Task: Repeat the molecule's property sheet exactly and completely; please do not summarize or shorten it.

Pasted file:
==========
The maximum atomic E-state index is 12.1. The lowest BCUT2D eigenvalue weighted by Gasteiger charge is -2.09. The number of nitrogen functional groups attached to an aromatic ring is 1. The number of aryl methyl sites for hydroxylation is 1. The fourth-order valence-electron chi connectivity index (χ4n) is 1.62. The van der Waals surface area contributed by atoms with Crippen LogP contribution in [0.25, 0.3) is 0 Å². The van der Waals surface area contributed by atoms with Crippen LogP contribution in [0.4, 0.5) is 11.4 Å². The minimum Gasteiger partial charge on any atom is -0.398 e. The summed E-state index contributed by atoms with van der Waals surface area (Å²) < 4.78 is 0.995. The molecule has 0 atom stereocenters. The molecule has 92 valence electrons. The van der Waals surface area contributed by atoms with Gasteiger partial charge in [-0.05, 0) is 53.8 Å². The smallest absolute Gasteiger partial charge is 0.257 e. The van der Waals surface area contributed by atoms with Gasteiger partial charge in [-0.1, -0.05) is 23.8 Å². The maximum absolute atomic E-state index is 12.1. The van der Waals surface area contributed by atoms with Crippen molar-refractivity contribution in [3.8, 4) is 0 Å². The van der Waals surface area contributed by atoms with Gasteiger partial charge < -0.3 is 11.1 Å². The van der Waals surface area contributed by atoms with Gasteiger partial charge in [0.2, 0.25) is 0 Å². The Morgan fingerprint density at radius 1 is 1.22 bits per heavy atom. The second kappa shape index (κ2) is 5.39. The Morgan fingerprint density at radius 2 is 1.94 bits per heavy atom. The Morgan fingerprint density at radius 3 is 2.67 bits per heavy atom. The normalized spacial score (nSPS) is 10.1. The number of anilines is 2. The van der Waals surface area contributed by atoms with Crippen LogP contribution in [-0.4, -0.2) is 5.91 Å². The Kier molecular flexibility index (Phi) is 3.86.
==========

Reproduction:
The maximum atomic E-state index is 12.1. The lowest BCUT2D eigenvalue weighted by Gasteiger charge is -2.09. The number of nitrogen functional groups attached to an aromatic ring is 1. The number of aryl methyl sites for hydroxylation is 1. The fourth-order valence-electron chi connectivity index (χ4n) is 1.62. The van der Waals surface area contributed by atoms with Crippen LogP contribution in [0.25, 0.3) is 0 Å². The van der Waals surface area contributed by atoms with Crippen LogP contribution in [0.4, 0.5) is 11.4 Å². The minimum Gasteiger partial charge on any atom is -0.398 e. The summed E-state index contributed by atoms with van der Waals surface area (Å²) < 4.78 is 0.995. The molecule has 0 atom stereocenters. The molecule has 92 valence electrons. The van der Waals surface area contributed by atoms with Gasteiger partial charge in [-0.05, 0) is 53.8 Å². The smallest absolute Gasteiger partial charge is 0.257 e. The van der Waals surface area contributed by atoms with Gasteiger partial charge in [-0.1, -0.05) is 23.8 Å². The maximum absolute atomic E-state index is 12.1. The van der Waals surface area contributed by atoms with Crippen molar-refractivity contribution in [3.8, 4) is 0 Å². The van der Waals surface area contributed by atoms with Gasteiger partial charge < -0.3 is 11.1 Å². The van der Waals surface area contributed by atoms with Gasteiger partial charge in [0.2, 0.25) is 0 Å². The Morgan fingerprint density at radius 1 is 1.22 bits per heavy atom. The second kappa shape index (κ2) is 5.39. The Morgan fingerprint density at radius 2 is 1.94 bits per heavy atom. The Morgan fingerprint density at radius 3 is 2.67 bits per heavy atom. The normalized spacial score (nSPS) is 10.1. The number of anilines is 2. The van der Waals surface area contributed by atoms with Crippen LogP contribution in [-0.4, -0.2) is 5.91 Å². The Kier molecular flexibility index (Phi) is 3.86.